Friday, March 26, 2010

Facebook To Release A “Like” Button For the Whole Darn Internet

From TechCrunch:

There will be lots of news leaking about Facebook’s product announcements at their upcoming F8 Developer Conference in April. That’s because they’re already starting to test out a lot of the new stuff with third party developers, and once two people know a secret, it isn’t really a secret any more.

One of the new features we’ve been hearing about is the extension of Facebook Connect and the Facebook API to allow publishers to add a “Like” button to any piece of content on their site.

Tuesday, March 23, 2010

Six Questions to Ask Before Launching a Facebook Fan Page

From Shel Holtz: "A shel of my former self"
  1. Who do you want to become a fan of your page?
  2. What are these audiences likely to want from your fan page?
  3. Who else might your fan page attract?
  4. Who will be tasked with the care and feeding of the page?
  5. Who will monitor the page?
  6. Do you have contingency plans for unanticipated activity?

How Not To Use Twitter for PR

From PRNewser

Hey @Qualcomm -- this ain't what you're supposed to do:

Monday, March 22, 2010

The Science of Retweets with Dan Zarrella

Dan Zarrella calls himself a "viral marketing specialist" and he has some great numbers to back it up. Good reading for any tweeter who wants some "re"

Wednesday, March 10, 2010

Group, Fan Page or Both? - Facebook for business

From Entrepreneur.com
One of the most common questions I get about Facebook is, 'What options should I use? Groups or regular pages?' This is a more complicated question than it seems on the surface, but important for making certain you spend your hard-earned money and precious time in areas that will give you the most bang for your buck. You can certainly have both, but it's important to know what you can and can't do with each.

Friday, March 5, 2010

Social Media: I Don't Have Time for That

A Post I wrote for the AAMSE Hotline - Advancing Professionalism in Medical Society Management

How to Dip Your Toe into the Social Media Sea without Drowning in the Surf

Given: Most medical societies’ resources are stretched thin now. Given: Most medical society execs can’t find enough hours in the day already.

So why would we want to spend money we don’t have and time we can’t spare messing around with frivolities like Twitter and Facebook? They’re just the latest passing fads. And they’re notorious time robbers. I have other things to do.

But do you? Sure, Facebook only has 400 million active users (as of March 1), but it may fall soon to the next best thing. I remember when CompuServe was the biggest Internet network. CompuServe may be gone, but Internet networks are everywhere. Facebook, Twitter, LinkedIn, and the like may all vanish, but social media are here to stay. They allow the Internet to fill that basic human need of congregating in groups of people with like interests.

“Groups of people with like interests?” Sounds like a medical society. That’s right. Like it or not, our associations and social media occupy the same space these days. That makes them our direct competitors. We ought to at least take the blinders off and see what’s out there.

Here are a few tips:

  1. Start by just listening. Set aside five minutes twice a day to monitor what Twitter and the blogosphere are saying about your organization. Set up a search on Google Feed Reader and HootSuite.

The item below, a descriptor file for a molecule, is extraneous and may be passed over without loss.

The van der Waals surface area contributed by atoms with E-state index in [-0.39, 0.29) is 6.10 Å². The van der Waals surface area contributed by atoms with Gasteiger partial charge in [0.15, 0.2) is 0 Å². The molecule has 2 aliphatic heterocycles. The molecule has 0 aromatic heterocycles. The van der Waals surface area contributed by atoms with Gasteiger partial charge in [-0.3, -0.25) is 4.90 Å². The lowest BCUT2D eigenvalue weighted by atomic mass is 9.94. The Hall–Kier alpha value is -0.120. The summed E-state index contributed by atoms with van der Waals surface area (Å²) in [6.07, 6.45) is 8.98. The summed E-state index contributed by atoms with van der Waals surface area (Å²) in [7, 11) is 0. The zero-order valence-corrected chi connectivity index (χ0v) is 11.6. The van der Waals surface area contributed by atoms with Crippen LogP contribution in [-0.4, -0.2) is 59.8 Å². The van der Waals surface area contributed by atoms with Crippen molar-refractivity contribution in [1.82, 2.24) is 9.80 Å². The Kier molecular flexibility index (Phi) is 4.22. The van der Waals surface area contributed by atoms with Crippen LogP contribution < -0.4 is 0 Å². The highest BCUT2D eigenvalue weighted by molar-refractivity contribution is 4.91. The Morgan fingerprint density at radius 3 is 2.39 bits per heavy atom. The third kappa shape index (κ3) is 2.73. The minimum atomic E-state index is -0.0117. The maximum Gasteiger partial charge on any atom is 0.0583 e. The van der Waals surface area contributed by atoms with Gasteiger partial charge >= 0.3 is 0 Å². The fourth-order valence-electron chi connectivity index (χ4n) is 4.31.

2. Talk to your members. It won’t take you long to find members who are using social media. Ask them why they do it. How does it affect the stream of information they wade in every day? How would they like to see their society get involved?
  3. Experiment. Pick just one of these tools to try out. Spend an extra 10 minutes a day. Get a good feel of the culture before you dive in. See if you can use it to engage in constructive dialogue with your members, prospective members, elected officials, or patient groups. Give it a few months. If it doesn’t work, drop it and try something else. No harm done.
  4. Remember your media relations strategy. Mainstream reporters say they use social media for story ideas, to pick up tips, or to check facts. Good media relations today involve more than sending out the occasional news release.
  5. Don’t forget the bloggers. They occupy niches. You’ll be surprised at how many occupy your niche. And with proper care and feeding, they’ll share your stories with their readers, who are also interested in your corner of the world. That makes them more than just the average news consumer.

Some useful resources:

Thursday, March 4, 2010

Mobile Social Networking Usage Soars

From Mashable's [STATS]

Digital measurement firm comScore released a study today highlighting the rise in social media access via mobile phones and offering some comparison metrics for some of the biggest social networks and their usage on mobile devices.

comScore measured the changes in both mobile browser access to social networks and the access numbers to specific social networks from January 2009 to January 2010. Some highlights:

  • 30% of smartphone users accessed social networks via mobile browsers — this was up from 22.5% in 2009.
  • Total social networking access via mobile browsers on all mobile phones rose to 11.1% — this was up from 6.5% in 2009. Most of this growth was in the uptick in smartphone usage.

Wednesday, March 3, 2010

Is Your Target Audience On Twitter, Facebook, Or LinkedIn?

From Business Insider

What social network should you be using to grow your business? It depends on who your customers are.

We looked into who's using the big three social networks for businesses: Facebook, LinkedIn, and Twitter. Compare your target audience with what we found.


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